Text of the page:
In praise of two flicks that break the mold


In this column and elsewhere, I've often spoken of the lack of contemporary movies and TV shows that portray hunters and shooting sports in a positive light. It wasn't always this way.

"The Rifleman" TV series of the 1950s created by the legendary director Sam Peckinpah starred Chuck Connors as New Mexico sheriff Lucas McCain. McCain's rifle, a specially modified Winchester lever-action rifle with which he could fire three shells a second, was the co-star of the show.

Also in the 1950s and 1960s, tall Texas gentleman Fess Parker brought us Davy Crockett at the movies and Daniel Boone on TV.

When "Davy Crockett" was at its peak, Parker traveled all around the world in his famous coonskin cap and buckskins, carrying his favorite rifle, "Old Betsy."

Parker was the main attraction at the opening of Disneyland in Anaheim and he flew to Washington, D.C., as the guest of the NRA to present a replica of "Old Betsy" to then Deputy Defense Director Robert Anderson. Parker tells me he never got any complaints about hunting or the rifle in those days.

In "Suddenly" (1954), starring Frank Sinatra and Sterling Hayden, a widow whose husband was killed in the war has become a pacifist. When she finds her house taken over by a thug who wants to kill the president, she ends up shooting the ruffian, which frees her to love again.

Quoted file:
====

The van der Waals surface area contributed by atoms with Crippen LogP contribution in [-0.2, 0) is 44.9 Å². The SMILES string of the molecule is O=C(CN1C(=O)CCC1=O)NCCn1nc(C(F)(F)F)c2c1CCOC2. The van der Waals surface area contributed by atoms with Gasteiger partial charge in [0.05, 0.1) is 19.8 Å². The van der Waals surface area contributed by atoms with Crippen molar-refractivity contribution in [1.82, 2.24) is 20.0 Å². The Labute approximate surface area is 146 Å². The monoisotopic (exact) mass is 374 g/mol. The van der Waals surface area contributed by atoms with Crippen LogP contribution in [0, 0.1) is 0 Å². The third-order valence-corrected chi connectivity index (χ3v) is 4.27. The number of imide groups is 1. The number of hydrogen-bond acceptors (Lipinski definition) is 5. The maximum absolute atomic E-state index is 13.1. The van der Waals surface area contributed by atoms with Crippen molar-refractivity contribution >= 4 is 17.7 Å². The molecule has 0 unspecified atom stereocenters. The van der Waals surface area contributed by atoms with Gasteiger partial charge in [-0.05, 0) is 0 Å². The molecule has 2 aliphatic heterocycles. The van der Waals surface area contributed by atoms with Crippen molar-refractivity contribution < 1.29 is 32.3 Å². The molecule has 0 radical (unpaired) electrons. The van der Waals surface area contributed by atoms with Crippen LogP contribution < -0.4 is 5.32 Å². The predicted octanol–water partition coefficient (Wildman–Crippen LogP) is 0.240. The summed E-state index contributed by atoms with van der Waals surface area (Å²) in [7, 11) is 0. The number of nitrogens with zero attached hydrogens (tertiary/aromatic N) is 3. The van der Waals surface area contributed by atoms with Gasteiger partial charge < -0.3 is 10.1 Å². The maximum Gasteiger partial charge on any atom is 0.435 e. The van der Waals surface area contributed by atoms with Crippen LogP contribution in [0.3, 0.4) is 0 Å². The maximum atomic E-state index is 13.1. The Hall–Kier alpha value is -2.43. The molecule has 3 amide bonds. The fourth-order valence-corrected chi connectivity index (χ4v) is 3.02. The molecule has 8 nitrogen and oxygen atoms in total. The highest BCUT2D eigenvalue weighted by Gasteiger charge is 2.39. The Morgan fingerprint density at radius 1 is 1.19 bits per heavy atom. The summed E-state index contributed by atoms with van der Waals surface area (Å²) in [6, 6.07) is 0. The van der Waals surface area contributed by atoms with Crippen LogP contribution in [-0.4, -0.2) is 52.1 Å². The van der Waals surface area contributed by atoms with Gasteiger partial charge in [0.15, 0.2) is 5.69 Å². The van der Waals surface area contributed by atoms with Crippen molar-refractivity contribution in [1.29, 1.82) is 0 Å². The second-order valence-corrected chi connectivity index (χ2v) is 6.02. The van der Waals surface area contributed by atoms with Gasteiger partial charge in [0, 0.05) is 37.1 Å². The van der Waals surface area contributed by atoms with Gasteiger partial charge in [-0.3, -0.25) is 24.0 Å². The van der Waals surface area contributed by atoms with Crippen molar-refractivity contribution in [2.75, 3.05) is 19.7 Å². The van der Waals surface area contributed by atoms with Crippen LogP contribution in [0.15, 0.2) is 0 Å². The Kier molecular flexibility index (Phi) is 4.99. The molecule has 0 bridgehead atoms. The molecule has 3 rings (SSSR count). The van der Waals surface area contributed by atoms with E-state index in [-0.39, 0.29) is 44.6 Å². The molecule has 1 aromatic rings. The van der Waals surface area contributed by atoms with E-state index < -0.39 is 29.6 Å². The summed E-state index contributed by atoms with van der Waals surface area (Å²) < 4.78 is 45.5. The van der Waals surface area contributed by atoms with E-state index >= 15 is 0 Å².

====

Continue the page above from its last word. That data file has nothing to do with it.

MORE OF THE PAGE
In most modern films and TV shows, except for those shown on outdoor TV channels, guns and weapons are seldom given the starring role of Chuck Connors' rifle, Davy Crockett's "Old Betsy" or Buffalo Bill's favorite rifle, "Lucretia Borgia." And heroic sport shooters are virtually nonexistent.

Usually, modern movies portray weapons and their owners as inherently evil. There are some exceptions, however, such as Crocodile Dundee's (1986) huge knife; Kevin Costner's samurai sword in "The Bodyguard" (1992); Zorro's sword in the "The Mask of Zorro" (1998) or Costner's "Dances With Wolves" (1990), where a buffalo hunt is a major plot point.

The 1992 film "American Gun," starring James Coburn, traces the path of ownership of a handgun. There is some balance, but the incident that starts the whole story is the accidental shooting of Coburn's daughter. In the end, tracing the gun leads him to find his granddaughter, but it's a pretty tragic story.

Then there's "Runaway Jury" (2003), a film adapted from a John Grisham novel, in which a member of a jury and an outside woman try to manipulate a trial. In Grisham's book, a tobacco company was on trial. In the movie the bad company being sued is a gun manufacturer.

And, let's not forget the 2002 film, "The City of God," about the slums of Rio de Janeiro, where kids are armed and live lives of crime, drugs, gangs and violence.

Two flicks that break the negative stereotype

In the last year two movies broke negative stereotypes of hunting and shooting sports, and both of them are pushing a lot of buttons.

"Brokeback Mountain" (2005) has received a lot of attention because it's a love story about two gay cowboys. This may turn off some folks, but did you know that they shoot and eat an elk, with relish?

The American Humane Association, which has a policy of opposing all sport hunting, monitors all motion pictures shot in the United States that use animal actors. "Brokeback Mountain," however, was shot in Canada, where the AHA does not have to be on the set.